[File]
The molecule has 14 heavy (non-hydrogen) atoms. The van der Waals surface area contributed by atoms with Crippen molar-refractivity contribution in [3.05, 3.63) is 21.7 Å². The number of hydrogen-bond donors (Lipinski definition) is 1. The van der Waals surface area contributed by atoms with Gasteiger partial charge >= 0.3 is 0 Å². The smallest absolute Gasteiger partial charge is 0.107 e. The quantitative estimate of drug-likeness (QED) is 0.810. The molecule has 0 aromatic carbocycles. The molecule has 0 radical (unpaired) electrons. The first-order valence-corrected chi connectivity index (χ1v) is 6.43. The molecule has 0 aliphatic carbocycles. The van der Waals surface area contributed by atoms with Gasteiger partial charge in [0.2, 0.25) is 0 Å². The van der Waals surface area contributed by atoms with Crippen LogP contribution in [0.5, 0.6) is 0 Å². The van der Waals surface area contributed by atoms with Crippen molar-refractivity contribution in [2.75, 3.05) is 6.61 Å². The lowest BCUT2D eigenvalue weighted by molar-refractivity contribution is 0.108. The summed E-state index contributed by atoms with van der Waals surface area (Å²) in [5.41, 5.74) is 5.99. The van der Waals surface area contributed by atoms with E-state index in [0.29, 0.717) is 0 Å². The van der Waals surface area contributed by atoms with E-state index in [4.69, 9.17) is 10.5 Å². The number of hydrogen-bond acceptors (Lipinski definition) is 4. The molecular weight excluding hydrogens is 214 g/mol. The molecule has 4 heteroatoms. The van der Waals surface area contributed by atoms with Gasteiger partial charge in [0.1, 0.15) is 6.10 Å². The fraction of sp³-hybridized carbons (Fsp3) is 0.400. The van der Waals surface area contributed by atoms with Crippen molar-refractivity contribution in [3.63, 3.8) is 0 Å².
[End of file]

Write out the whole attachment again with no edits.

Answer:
The molecule has 14 heavy (non-hydrogen) atoms. The van der Waals surface area contributed by atoms with Crippen molar-refractivity contribution in [3.05, 3.63) is 21.7 Å². The number of hydrogen-bond donors (Lipinski definition) is 1. The van der Waals surface area contributed by atoms with Gasteiger partial charge >= 0.3 is 0 Å². The smallest absolute Gasteiger partial charge is 0.107 e. The quantitative estimate of drug-likeness (QED) is 0.810. The molecule has 0 aromatic carbocycles. The molecule has 0 radical (unpaired) electrons. The first-order valence-corrected chi connectivity index (χ1v) is 6.43. The molecule has 0 aliphatic carbocycles. The van der Waals surface area contributed by atoms with Gasteiger partial charge in [0.2, 0.25) is 0 Å². The van der Waals surface area contributed by atoms with Crippen LogP contribution in [0.5, 0.6) is 0 Å². The van der Waals surface area contributed by atoms with Crippen molar-refractivity contribution in [2.75, 3.05) is 6.61 Å². The lowest BCUT2D eigenvalue weighted by molar-refractivity contribution is 0.108. The summed E-state index contributed by atoms with van der Waals surface area (Å²) in [5.41, 5.74) is 5.99. The van der Waals surface area contributed by atoms with E-state index in [0.29, 0.717) is 0 Å². The van der Waals surface area contributed by atoms with E-state index in [4.69, 9.17) is 10.5 Å². The number of hydrogen-bond acceptors (Lipinski definition) is 4. The molecular weight excluding hydrogens is 214 g/mol. The molecule has 4 heteroatoms. The van der Waals surface area contributed by atoms with Gasteiger partial charge in [0.1, 0.15) is 6.10 Å². The fraction of sp³-hybridized carbons (Fsp3) is 0.400. The van der Waals surface area contributed by atoms with Crippen molar-refractivity contribution in [3.63, 3.8) is 0 Å².